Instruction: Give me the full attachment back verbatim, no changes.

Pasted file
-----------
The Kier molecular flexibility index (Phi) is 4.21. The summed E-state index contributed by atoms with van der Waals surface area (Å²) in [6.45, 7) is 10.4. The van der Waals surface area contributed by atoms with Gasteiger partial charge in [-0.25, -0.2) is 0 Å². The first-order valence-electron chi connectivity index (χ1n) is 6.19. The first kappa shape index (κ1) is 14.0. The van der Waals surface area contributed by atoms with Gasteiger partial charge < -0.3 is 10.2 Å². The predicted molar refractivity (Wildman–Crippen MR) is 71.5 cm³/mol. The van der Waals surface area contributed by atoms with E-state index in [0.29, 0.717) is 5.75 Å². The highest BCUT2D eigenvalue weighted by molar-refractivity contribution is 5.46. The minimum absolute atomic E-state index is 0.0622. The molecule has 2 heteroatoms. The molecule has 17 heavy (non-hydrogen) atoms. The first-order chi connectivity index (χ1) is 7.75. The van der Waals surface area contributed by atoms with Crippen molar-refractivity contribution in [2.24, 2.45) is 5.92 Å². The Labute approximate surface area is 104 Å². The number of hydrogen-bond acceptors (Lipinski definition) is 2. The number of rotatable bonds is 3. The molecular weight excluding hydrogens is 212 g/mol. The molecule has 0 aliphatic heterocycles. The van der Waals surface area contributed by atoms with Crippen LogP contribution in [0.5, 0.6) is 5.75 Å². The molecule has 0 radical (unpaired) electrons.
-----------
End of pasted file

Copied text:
The Kier molecular flexibility index (Phi) is 4.21. The summed E-state index contributed by atoms with van der Waals surface area (Å²) in [6.45, 7) is 10.4. The van der Waals surface area contributed by atoms with Gasteiger partial charge in [-0.25, -0.2) is 0 Å². The first-order valence-electron chi connectivity index (χ1n) is 6.19. The first kappa shape index (κ1) is 14.0. The van der Waals surface area contributed by atoms with Gasteiger partial charge < -0.3 is 10.2 Å². The predicted molar refractivity (Wildman–Crippen MR) is 71.5 cm³/mol. The van der Waals surface area contributed by atoms with E-state index in [0.29, 0.717) is 5.75 Å². The highest BCUT2D eigenvalue weighted by molar-refractivity contribution is 5.46. The minimum absolute atomic E-state index is 0.0622. The molecule has 2 heteroatoms. The molecule has 17 heavy (non-hydrogen) atoms. The first-order chi connectivity index (χ1) is 7.75. The van der Waals surface area contributed by atoms with Crippen molar-refractivity contribution in [2.24, 2.45) is 5.92 Å². The Labute approximate surface area is 104 Å². The number of hydrogen-bond acceptors (Lipinski definition) is 2. The number of rotatable bonds is 3. The molecular weight excluding hydrogens is 212 g/mol. The molecule has 0 aliphatic heterocycles. The van der Waals surface area contributed by atoms with Crippen LogP contribution in [0.5, 0.6) is 5.75 Å². The molecule has 0 radical (unpaired) electrons.